Monday, December 17, 2012

Doorman's Message to Victims of Bullying

Growing up, in nearly every phase of childhood and into my late teens, I sucked. At everything. I was put in the lower classes in middle school, where I got the shit kicked out of me on a regular basis. Sticking up for myself wasn't an option, because I was terrified of everything. This trickled into anything I did from then on out. I never applied myself when I got to high school, so my teachers were at a loss for what to do with me - a seemingly smart kid with an enormous world of creative potential. All the while I was getting bullied every day by kids that lived in my neighborhood.
I really can't pinpoint why everyone thought that I was such a turd. Fighting was never in my nature. My Old Man and brothers, on the other hand, are as tough as Irish gypsies. I grew up in a neighborhood where you had to show people that you weren't a pussy, and I failed to do so when I had my chance - so I got hell. Lot's of it.

Throughout the years, through all of the abuse, I had this recurring fantasy of grabbing the biggest kid in the crowd and tackling him to the ground. He would be caught of guard, and I would just start punching him in the the nose repeatedly till there was nothing left, till he was nothing more than a pulsating, bloody skull. I would stand up, dust myself off, and the kids would make a path for me. Then I'd trot into the sunset, never to be fucked with again. That obviously wouldn't have solved anything. But after hours and hours of getting slapped around, being called awful things, listened to kids say horrific things about my loved ones for the sake of a punchline, the fantasy overcame me - though, thankfully, I was always too afraid to carry it out.

Over the past few years, there has been a supercharged effort to stop bullying in this country. As someone who was bullied, I can tell you that it will never ever stop. The best thing you can tell someone who is being bullied, someone who thinks that they'll never be anything in this world, is that you have a decision to make when it's time to step into the real world - you can either let it break you and make excuses, or you could let it shape you and help you grow. I chose the latter. Yes, I'm writing this as a 28-year old doorman. But I'm a 28-year old doorman who wants something bigger for myself because I know that I deserve it. Had I not been bullied, I may be in a different place. Maybe a better place. Maybe I'd be worse off. Who the hell knows? What I do know is that had I not been bullied, I may not be as humble as I am today.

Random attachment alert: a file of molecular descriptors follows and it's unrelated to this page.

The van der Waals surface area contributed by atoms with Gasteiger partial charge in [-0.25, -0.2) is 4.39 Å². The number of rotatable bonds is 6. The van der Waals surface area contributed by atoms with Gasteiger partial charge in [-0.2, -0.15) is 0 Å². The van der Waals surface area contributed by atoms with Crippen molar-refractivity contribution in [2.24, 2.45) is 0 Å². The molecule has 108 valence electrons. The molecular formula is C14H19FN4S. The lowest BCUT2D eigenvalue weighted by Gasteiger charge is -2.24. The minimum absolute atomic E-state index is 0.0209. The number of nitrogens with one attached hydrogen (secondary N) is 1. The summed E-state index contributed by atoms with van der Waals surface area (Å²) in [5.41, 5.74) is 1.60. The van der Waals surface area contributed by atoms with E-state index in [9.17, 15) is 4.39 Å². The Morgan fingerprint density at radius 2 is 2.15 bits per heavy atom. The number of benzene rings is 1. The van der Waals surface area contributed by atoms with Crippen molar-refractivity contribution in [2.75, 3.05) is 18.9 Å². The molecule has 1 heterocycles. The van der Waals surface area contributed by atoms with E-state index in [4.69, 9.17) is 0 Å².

I was raised right, and come from an amazing home with a loving family. I know my blessings, and I count them every day. As a teenager, it's hard to see all that when the people around you don't deem you worthy of their respect. Sure, I had friends- my best friend then is still my best friend now. He was a popular kid. All the girls loved him, all the kids on the block knew not to fuck with him, and through plenty of different crowds of kids that came through the neighborhood, we always ended up sticking together. Had it not been for him, I would have had a much tougher time. He stuck up for me as much as he could, but I never wanted him to do that. As much as I wanted all of the abuse to end, I never wanted others to pity me. Sound familiar?

My advice to you, if you are someone who feels that they are a victim of bullying, is to understand that while people are telling you that it "gets better", you're ultimately going to have to make it better for yourself. Bullying does not end when adulthood starts. Sure, your co-worker isn't going to slap you in the face and steal your lunch to impress the rest of the office, but you will have to deal with the bully mentality- whether it's your boss, in-law, neighbor - whoever.  The key is to learn to respect yourself.

I don't take shit from people anymore. It took a very long time - well into my adulthood, in fact. And it wasn't because I learned how to fight, or I "grew some balls". It was mostly due to finding a sense of self-worth. In college, I took my first acting class. For the first time in my life, I excelled in something. Sure, I was adequate in a few activities, but I was never able to perform something at a high level like I could as an actor.

After preforming in my first college play, I was hooked. I couldn't get enough of acting and performing, which kept me motivated to do well in my classes. I had found a purpose, which helped me find self-respect. Those three or four strangers in the audience, commending my performance as "Tom" in The Glass Menagerie, finally provided me with a validation for this world. It gave me something to look forward to and a dream to strive for in the future, which I am still chasing (and always will) to this day. 


In some sadistic way, I'm grateful for having this happen to me. I'm not sure if I would have discovered my fighting spirit, and all I have to offer the world. I very well could have been complacent in my well-paying job as a doorman, and not had the motivation to work towards creating a better life for myself. I'm taking my shot, because I know I deserve it.

I don't consider myself a "victim" of bullying. I consider myself someone who was bullied, and overcame it. Strived because of it. Used it as a motivation. It wasn't easy. It really, really, fucking wasn't. But I did it, and so can you. 

There is light at the end of the tunnel. There is something out there for you, and you deserve it, even if you feel like it doesn't exist. Take it from me, I was there. 



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